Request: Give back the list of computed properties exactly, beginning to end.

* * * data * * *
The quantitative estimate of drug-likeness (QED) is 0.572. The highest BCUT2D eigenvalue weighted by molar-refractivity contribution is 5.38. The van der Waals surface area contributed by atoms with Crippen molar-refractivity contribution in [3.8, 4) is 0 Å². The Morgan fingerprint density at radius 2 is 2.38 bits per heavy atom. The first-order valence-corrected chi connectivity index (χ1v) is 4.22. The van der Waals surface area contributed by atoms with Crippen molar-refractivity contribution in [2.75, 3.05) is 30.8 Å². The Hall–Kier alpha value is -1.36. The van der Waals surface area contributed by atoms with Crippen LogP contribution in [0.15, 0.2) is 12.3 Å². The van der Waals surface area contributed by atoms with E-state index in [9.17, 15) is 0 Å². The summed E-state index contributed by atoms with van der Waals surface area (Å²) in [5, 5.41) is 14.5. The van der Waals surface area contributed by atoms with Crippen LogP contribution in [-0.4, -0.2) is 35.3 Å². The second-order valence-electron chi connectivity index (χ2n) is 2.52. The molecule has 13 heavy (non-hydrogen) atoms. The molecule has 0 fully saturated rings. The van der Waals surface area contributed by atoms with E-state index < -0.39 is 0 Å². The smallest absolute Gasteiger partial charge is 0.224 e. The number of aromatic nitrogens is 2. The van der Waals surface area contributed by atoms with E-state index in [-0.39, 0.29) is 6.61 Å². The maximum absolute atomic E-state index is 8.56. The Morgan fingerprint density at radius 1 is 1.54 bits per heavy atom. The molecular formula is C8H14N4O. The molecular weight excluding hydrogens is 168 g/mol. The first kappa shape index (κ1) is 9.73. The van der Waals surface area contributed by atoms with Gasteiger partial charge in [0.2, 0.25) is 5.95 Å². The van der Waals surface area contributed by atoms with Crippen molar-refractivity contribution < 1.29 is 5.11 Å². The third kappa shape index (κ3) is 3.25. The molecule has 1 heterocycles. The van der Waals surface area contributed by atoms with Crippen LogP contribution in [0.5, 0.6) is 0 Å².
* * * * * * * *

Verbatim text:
The quantitative estimate of drug-likeness (QED) is 0.572. The highest BCUT2D eigenvalue weighted by molar-refractivity contribution is 5.38. The van der Waals surface area contributed by atoms with Crippen molar-refractivity contribution in [3.8, 4) is 0 Å². The Morgan fingerprint density at radius 2 is 2.38 bits per heavy atom. The first-order valence-corrected chi connectivity index (χ1v) is 4.22. The van der Waals surface area contributed by atoms with Crippen molar-refractivity contribution in [2.75, 3.05) is 30.8 Å². The Hall–Kier alpha value is -1.36. The van der Waals surface area contributed by atoms with Crippen LogP contribution in [0.15, 0.2) is 12.3 Å². The van der Waals surface area contributed by atoms with E-state index in [9.17, 15) is 0 Å². The summed E-state index contributed by atoms with van der Waals surface area (Å²) in [5, 5.41) is 14.5. The van der Waals surface area contributed by atoms with Crippen LogP contribution in [-0.4, -0.2) is 35.3 Å². The second-order valence-electron chi connectivity index (χ2n) is 2.52. The molecule has 13 heavy (non-hydrogen) atoms. The molecule has 0 fully saturated rings. The van der Waals surface area contributed by atoms with E-state index < -0.39 is 0 Å². The smallest absolute Gasteiger partial charge is 0.224 e. The number of aromatic nitrogens is 2. The van der Waals surface area contributed by atoms with E-state index in [-0.39, 0.29) is 6.61 Å². The maximum absolute atomic E-state index is 8.56. The Morgan fingerprint density at radius 1 is 1.54 bits per heavy atom. The molecular formula is C8H14N4O. The molecular weight excluding hydrogens is 168 g/mol. The first kappa shape index (κ1) is 9.73. The van der Waals surface area contributed by atoms with Gasteiger partial charge in [0.2, 0.25) is 5.95 Å². The van der Waals surface area contributed by atoms with Crippen molar-refractivity contribution < 1.29 is 5.11 Å². The third kappa shape index (κ3) is 3.25. The molecule has 1 heterocycles. The van der Waals surface area contributed by atoms with Crippen LogP contribution in [0.5, 0.6) is 0 Å².